At the bottom of the heart of every human being, from earliest infancy until the tomb, there is something that goes on indomitably expecting, in the teeth of all experience of crimes committed, suffered, and witnessed, that good and not evil will be done to him. It is this which is above all sacred in every human being.
It is this which is sacred in us.
And it is this which makes us suffer.
It is also this which gives our lives meaning and value.
Those opening words are Simone Weil’s. I think they are among the truest ever written in philosophy. At the core of every human being is a desire - a hope, longing, expectation, need - for goodness. It is the centre around which our lives are woven. As Weil writes elsewhere: “All human beings are absolutely identical in so far as they can be thought of as consisting of a centre, which is an unquenchable desire for good, surrounded by an accretion of psychical and bodily matter.” I want to reflect on this definition of human nature as desire for the good. I want to consider how it is a source of both suffering and joy, of despair and meaning.
To speak of “the good” is to speak of good things, and of goodness. However before we even begin we encounter a problem. Plato expressed it when in essence he asked, do we desire something because it is good, or is it called good because we desire it? No doubt sometimes the first and sometimes the second is true, and usually it is a mixture of both. Today’s reflection emphasises the first possibility in Plato's question, but the question itself reminds us that we can desire something as good and be mistaken. indeed, as we age we become aquainted with the repeated experience of realising how blind we were about the meaning or value of certain things in life.
I write this reflection as a philosopher and therapist, an important part of whose profession is to help people contend with suffering. I began by suggesting that our desire for the good is the means by which we suffer. How is that so? Weil answers that when desire is frustrated then we suffer. Thwarted desire is the essence of suffering. Frustration of desire and the suffering it elicits is often banal, such as when I am in a bad mood over a petty problem, or when a child (or childish adult) throws a tantrum, but suffering can also obviously be profound. When Weil points to the depth that desire has in us - that it is the centre of our being, and that much that we take as our essential self is merely an "accretion" surrounding this core, then she points to how it is that suffering can wound us in the very depths of our being. For this reason I suppose the word “frustrated” is inadequate because it possesses a hint of pettiness for many readers. Weil is using it in a technical manner, but poetically it points in the wrong direction.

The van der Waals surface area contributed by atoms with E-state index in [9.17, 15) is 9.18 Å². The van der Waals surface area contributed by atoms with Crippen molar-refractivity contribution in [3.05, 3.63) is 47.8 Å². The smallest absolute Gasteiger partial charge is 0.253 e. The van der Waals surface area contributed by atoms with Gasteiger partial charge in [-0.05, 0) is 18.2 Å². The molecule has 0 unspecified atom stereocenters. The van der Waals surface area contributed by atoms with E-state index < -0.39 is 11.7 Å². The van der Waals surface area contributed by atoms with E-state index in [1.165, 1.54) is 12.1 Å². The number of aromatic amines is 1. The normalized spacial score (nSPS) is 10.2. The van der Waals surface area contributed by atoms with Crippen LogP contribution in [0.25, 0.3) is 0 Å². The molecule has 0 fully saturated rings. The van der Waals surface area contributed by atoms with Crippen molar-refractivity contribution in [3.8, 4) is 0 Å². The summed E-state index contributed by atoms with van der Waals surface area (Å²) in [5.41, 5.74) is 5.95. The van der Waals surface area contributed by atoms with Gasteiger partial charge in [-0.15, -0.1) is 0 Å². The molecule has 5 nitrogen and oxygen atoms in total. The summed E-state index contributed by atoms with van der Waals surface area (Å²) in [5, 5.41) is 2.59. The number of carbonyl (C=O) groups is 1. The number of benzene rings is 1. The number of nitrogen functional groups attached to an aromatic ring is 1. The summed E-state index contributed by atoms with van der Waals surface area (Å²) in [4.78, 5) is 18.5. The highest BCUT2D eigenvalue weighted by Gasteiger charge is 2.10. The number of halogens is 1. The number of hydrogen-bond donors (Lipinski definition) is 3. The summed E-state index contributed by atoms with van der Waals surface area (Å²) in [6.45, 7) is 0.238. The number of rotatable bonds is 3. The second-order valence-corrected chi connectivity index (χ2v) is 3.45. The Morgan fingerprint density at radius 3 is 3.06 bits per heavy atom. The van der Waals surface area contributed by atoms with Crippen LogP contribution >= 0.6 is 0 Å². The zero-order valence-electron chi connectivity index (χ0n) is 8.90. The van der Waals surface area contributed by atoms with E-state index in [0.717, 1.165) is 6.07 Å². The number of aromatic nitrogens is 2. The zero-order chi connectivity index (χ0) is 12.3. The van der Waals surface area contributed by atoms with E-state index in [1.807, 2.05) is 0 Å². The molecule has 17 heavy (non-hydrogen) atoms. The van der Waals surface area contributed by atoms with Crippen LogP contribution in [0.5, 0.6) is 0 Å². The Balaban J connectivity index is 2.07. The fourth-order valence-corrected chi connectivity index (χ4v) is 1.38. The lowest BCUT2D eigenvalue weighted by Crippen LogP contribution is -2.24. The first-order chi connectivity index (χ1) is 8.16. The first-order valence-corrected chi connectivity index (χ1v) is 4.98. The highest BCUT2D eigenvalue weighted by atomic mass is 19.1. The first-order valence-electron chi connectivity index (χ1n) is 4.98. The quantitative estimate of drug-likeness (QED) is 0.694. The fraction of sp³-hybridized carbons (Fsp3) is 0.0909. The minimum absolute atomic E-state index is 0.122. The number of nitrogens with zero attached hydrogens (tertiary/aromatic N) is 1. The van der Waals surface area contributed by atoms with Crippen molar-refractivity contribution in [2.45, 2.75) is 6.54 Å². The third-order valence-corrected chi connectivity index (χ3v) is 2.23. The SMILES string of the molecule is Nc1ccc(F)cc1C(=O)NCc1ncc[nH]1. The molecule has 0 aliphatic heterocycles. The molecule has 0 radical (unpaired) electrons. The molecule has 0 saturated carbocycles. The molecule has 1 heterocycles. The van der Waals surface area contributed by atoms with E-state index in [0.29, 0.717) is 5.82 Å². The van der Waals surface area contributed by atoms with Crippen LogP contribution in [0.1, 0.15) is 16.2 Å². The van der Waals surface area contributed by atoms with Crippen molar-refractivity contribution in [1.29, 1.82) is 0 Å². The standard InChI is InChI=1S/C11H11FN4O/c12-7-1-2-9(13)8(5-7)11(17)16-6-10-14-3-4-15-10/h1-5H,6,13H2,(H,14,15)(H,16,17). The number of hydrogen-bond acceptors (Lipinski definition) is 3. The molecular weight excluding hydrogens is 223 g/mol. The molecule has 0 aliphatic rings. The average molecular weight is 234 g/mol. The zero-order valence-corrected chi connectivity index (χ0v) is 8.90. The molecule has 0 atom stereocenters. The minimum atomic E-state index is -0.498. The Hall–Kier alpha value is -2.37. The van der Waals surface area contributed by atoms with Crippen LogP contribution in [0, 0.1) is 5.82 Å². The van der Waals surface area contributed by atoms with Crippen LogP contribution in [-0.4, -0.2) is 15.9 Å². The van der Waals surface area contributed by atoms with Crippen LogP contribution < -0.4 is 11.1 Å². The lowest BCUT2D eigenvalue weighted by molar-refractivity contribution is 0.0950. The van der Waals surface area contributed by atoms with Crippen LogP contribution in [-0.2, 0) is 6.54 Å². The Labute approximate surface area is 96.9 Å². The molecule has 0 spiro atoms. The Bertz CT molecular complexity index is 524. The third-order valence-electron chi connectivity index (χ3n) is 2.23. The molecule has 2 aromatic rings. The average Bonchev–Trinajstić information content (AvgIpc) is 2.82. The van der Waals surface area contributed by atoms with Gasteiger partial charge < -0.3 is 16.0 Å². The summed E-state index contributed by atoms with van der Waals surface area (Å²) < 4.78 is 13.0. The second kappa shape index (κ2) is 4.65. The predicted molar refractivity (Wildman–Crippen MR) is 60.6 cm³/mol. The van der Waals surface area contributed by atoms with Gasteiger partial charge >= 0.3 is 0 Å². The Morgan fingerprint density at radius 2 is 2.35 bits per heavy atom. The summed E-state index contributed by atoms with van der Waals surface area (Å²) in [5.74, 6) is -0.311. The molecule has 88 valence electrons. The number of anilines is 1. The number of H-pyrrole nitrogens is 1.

Another way of putting things is to say that when the good we desire is lost or violated, then we suffer. This phenomenon shows itself in every distress brought to therapy. Consider grief, depression, and anxiety. Grief is pain over loss, and what is lost is a good thing which I desire - which I need or love - for example my child who has died. Depression is a special form of grief, where we grieve and yet cannot see what is lost (a "frustrated" grief indeed, where the griever recognises neither the nature nor the object of their affliction. Freud’s classic essay on depression gives this away in the title: Mourning and Melancholia). Anxiety is often anticipatory suffering over a future loss or violation. In all these cases suffering happens because there is desire for the good but the good is lost or violated, whether that loss is actual, perceived, or anticipated.
Sometimes the loss of the good is experienced as an absence, as when somebody is no longer there. Sometimes it is experienced as a presence, as when I am assaulted or tyrannised. It seems natural to speak of loss in the first case, in contrast with violation in the second, but violation is perhaps reducible to loss: the violation of a good is (in some way) the loss of that good. For example rape as violation is, among other things, for the victim an experience of loss (in the form of violent denial) of the meaning (or certain dimensions of meaning) of their sexuality, and thereby of themselves as individuals (a fact which is missed when rape is reduced to a 'denial of autonomy'). Speaking generally again, it is sometimes more true to call the loss an actual loss, to speak in more objective terms, and sometimes it to speak of an experience of loss, to emphasise the subjective. In the example of rape, the victim experiences a loss of meaning which, in itself, remains despite the rapist's denial of it and the victim's sense of its loss. The meaning gets lost to experience, but it is still there. Both actual loss and the sense of loss serve to create suffering.
Fundamentally what I have said is that to desire the good is to be vulnerable to suffering. Our desire for the good is the means by which we suffer. Happily however, there is more to this picture: our desire for the good is also itself the presence of goodness in our lives. This idea is an old one in philosophy, so to understand it let us go back two and a half thousand years. Plato’s Symposium, a philosophical work written in the form of a dialogue, takes place at a feast in ancient Athens. The guests take turns making speeches in praise of love. When it comes to Socrates he begins by defining love. He says that it is, in essence, desire. He is speaking of the same desire we are speaking of. Socrates then defines desire: it is a form of poverty, for to desire is to lack the object of desire; we do not desire that which we possess, and so we desire the good because we do not possess it. Now I must admit that when I first read the Symposium I thought Socrates wrong on this point, for often people do possess what they desire. I desire my motorcycle, and I possess it. I desire my partner and, in a manner of speaking, I possess her. But on further reflection Socrates was right and I was wrong. Socrates was an ancient Athenian and he attended Athens' yearly festival of tragic theatre. He had, so to speak, read his Greek tragedy. More importantly he had his eyes open to life. Socrates knew that we mortals never fully possess anything. He knew what a difference a day can make, that we can lose anything and in everything, even as we appeared yesterday to possess it. Things are not as fixed as we like to imagine. There is, as Simone Weil put it, “a void” at our core, an emptiness underlying our being. Death is the final reality and proof of this. The human condition is one of want, of ontological, existential poverty. But as Socrates shows, another word for this absence, this void, this want, this desire...is love. Love, with all the depth and resonance which that word has for us.